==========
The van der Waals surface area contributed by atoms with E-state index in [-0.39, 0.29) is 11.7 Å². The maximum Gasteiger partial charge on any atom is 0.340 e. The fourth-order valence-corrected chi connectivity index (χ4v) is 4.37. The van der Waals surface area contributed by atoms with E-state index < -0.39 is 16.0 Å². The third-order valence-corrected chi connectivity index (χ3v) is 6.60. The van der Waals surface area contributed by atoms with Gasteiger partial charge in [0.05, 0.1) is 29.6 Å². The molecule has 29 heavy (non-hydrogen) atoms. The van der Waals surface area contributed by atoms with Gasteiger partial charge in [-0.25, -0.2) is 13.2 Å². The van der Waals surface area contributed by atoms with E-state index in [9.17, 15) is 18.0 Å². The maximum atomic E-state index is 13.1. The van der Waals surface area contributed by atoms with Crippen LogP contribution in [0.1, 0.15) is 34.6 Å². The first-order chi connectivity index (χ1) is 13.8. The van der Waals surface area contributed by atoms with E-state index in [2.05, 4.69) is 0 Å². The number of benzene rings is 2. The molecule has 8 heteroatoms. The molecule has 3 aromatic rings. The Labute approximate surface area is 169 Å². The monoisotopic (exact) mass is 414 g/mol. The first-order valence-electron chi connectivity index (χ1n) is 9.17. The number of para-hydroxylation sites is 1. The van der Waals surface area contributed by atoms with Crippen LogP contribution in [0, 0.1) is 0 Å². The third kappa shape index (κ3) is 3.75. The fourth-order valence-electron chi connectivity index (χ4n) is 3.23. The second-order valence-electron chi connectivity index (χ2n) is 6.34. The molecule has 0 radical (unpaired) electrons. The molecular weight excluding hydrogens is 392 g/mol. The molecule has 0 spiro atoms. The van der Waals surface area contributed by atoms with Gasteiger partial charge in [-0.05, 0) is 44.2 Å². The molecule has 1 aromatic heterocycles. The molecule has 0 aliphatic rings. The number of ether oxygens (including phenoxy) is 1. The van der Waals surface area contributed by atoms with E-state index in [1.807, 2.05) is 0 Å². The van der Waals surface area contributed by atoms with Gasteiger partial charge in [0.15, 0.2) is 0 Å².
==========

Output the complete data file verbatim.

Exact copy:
The van der Waals surface area contributed by atoms with E-state index in [-0.39, 0.29) is 11.7 Å². The maximum Gasteiger partial charge on any atom is 0.340 e. The fourth-order valence-corrected chi connectivity index (χ4v) is 4.37. The van der Waals surface area contributed by atoms with E-state index < -0.39 is 16.0 Å². The third-order valence-corrected chi connectivity index (χ3v) is 6.60. The van der Waals surface area contributed by atoms with Gasteiger partial charge in [0.05, 0.1) is 29.6 Å². The molecule has 29 heavy (non-hydrogen) atoms. The van der Waals surface area contributed by atoms with Gasteiger partial charge in [-0.25, -0.2) is 13.2 Å². The van der Waals surface area contributed by atoms with E-state index in [9.17, 15) is 18.0 Å². The maximum atomic E-state index is 13.1. The van der Waals surface area contributed by atoms with Crippen LogP contribution in [0.1, 0.15) is 34.6 Å². The first-order chi connectivity index (χ1) is 13.8. The van der Waals surface area contributed by atoms with E-state index in [2.05, 4.69) is 0 Å². The number of benzene rings is 2. The molecule has 8 heteroatoms. The molecule has 3 aromatic rings. The Labute approximate surface area is 169 Å². The monoisotopic (exact) mass is 414 g/mol. The first-order valence-electron chi connectivity index (χ1n) is 9.17. The number of para-hydroxylation sites is 1. The van der Waals surface area contributed by atoms with Crippen LogP contribution in [0, 0.1) is 0 Å². The third kappa shape index (κ3) is 3.75. The fourth-order valence-electron chi connectivity index (χ4n) is 3.23. The second-order valence-electron chi connectivity index (χ2n) is 6.34. The molecule has 0 radical (unpaired) electrons. The molecular weight excluding hydrogens is 392 g/mol. The molecule has 0 spiro atoms. The van der Waals surface area contributed by atoms with Gasteiger partial charge in [-0.05, 0) is 44.2 Å². The molecule has 1 aromatic heterocycles. The molecule has 0 aliphatic rings. The number of ether oxygens (including phenoxy) is 1. The van der Waals surface area contributed by atoms with E-state index in [1.807, 2.05) is 0 Å². The van der Waals surface area contributed by atoms with Gasteiger partial charge in [0.15, 0.2) is 0 Å².